Rikers Island is a prison island located in the East River between Queens and the Bronx, and hosts 12,000 inmates. In the days before Sandy released her wrath on New York and New Jersey, despite the island’s location—extremely close to areas such as LaGuardia Airport, which was zoned for evacuation, Rikers Island was not among the places marked for evacuation come storm time. While only zone A was supposed to receive flooding, New Yorkers saw flooding and damage come well into the B and even C zones in some cases. Rikers Island was not classified as Zone A, B, nor C and ended up not reportedly facing any significant troubles during the storm—but given its location near the mouth of the Long Island sound, which we saw flood heavily—provoked the question in many New Yorkers’ minds: Is there an evacuation plan for Riker’s Island? And if so—what is it?
Last Sunday, in response to a question about the island’s evacuation, Mayor Bloomberg, seeming to misunderstand the question about inmate evacuation, remarked: “[on]Rikers Island, the land is up where they are and jails are secured…Don’t worry about anybody getting out.” The reporters were not, in fact, worried about people escaping, but rather about the safety of the Prisoners who could potentially be stuck on a death trap of an island, whose only point of access is via the Rikers Island Bridge. As we saw with Sandy, before the worst of the flooding, power outages, and the strongest winds arrived, bridges were being shut down, as the wind levels were unsafe. If the island were to need to be evacuated—what is the capacity for it to do so?
Back in the days of evacuating for Irene last year, Bloomberg faced criticism as the evacuation protocol for Rikers Island was left blank. After the Center for Constitutional Rights issued a statement saying that the lives of prisoners “should not be treated as less valuable than those of other New Yorkers,” this time around the NYCDOC, at least, was better-prepared with statements about the choice to not evacuate the island—as the website of the NYCDOC “Given its elevation, Rikers Island can withstand any storm up to and including a Category 4 hurricane. Rikers Island facilities are NOT in low-lying areas, and therefore like nearby small islands Roosevelt Island and City Island, is not seriously threatened by severe flooding.” They end the statement with “Be assured that NYCDOC staff will remain on Rikers Island and the facility is a fully self-sustaining entity, prepared to operate and care for inmates in an emergency if such an emergency develops.”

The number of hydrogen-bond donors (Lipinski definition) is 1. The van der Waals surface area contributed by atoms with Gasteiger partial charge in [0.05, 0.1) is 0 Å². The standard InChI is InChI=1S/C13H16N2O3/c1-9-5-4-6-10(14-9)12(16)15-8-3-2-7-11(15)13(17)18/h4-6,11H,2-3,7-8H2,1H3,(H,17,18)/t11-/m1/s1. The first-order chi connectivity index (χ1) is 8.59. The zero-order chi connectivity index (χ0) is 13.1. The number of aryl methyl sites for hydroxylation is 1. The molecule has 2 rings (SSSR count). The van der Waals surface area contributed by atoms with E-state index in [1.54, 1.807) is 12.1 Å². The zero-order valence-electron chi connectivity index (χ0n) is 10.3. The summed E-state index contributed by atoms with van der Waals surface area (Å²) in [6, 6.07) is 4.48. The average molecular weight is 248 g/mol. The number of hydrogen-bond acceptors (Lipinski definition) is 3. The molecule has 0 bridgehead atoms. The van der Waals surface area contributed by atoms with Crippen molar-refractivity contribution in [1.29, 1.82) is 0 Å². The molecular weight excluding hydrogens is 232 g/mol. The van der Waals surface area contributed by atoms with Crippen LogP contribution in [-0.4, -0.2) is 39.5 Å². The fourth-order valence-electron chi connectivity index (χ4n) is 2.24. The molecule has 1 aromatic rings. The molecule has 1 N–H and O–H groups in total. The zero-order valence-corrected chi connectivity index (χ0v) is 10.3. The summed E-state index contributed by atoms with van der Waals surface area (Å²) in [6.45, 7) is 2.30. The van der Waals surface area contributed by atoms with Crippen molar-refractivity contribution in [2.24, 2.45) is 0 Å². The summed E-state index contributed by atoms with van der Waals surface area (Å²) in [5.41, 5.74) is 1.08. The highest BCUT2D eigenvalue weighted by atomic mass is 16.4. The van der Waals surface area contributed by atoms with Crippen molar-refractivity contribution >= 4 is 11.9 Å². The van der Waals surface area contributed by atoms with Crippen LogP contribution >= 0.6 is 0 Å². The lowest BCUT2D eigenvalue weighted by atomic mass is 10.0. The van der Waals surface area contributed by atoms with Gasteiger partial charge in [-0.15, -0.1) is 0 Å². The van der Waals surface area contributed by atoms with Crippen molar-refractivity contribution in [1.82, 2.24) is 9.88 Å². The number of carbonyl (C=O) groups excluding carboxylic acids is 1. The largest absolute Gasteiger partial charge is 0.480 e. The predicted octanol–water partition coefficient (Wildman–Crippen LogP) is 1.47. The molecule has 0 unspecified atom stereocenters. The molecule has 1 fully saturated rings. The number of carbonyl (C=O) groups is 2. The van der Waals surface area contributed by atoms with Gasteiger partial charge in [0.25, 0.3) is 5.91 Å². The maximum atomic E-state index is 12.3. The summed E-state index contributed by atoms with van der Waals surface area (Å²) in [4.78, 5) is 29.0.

An additional two points that raised concern about flooding was the island’s makeup and the atrocious occurrence seen at one prison in particular in the aftermath of Hurricane Katrina. According to the City of New York’s Department of Correction website, a large portion of the island is built on sanitary landfill, which is supposed to be more susceptible to erosion/flooding. The fears of how inmates would fare during flooding were justified as people could see how some prisoners in New Orleans after Katrina were essentially neglected and left for dead. According to a report on the ACLU website discussing the aftermath Katrina at the Orleans Parish Prison: “as flood waters rose in the OPP buildings, power was lost, and entire buildings were plunged into darkness. Deputies left their posts wholesale, leaving behind prisoners in locked cells, some standing in sewage-tainted water up to their chests…Prisoners went days without food, water and ventilation.” “[This type of treatment] is just not right,” Margaret Shelton, a Queens resident whose daughter was a Prisoner on Rikers Island during the storm, remarked to The Daily Beast, about the treatment of its evacuation plan. She adds, “it’s like they left these people out.”
While the city allegedly “is prepared to care for inmates in an emergency if such an emergency develops,” this statement continues to leave many family members of Prisoners and corrections officers who would be potentially trapped on Rikers dissatisfied. We have yet to see proof that this plan actually exists. The vagueness of the NYCDOC’s plan of evacuation partnered with the atrocities that occurred post-Katrina, continue to beg the question: If Sandy had been worse, what would have become of the prisoners and the personnel trapped in the middle of the East River?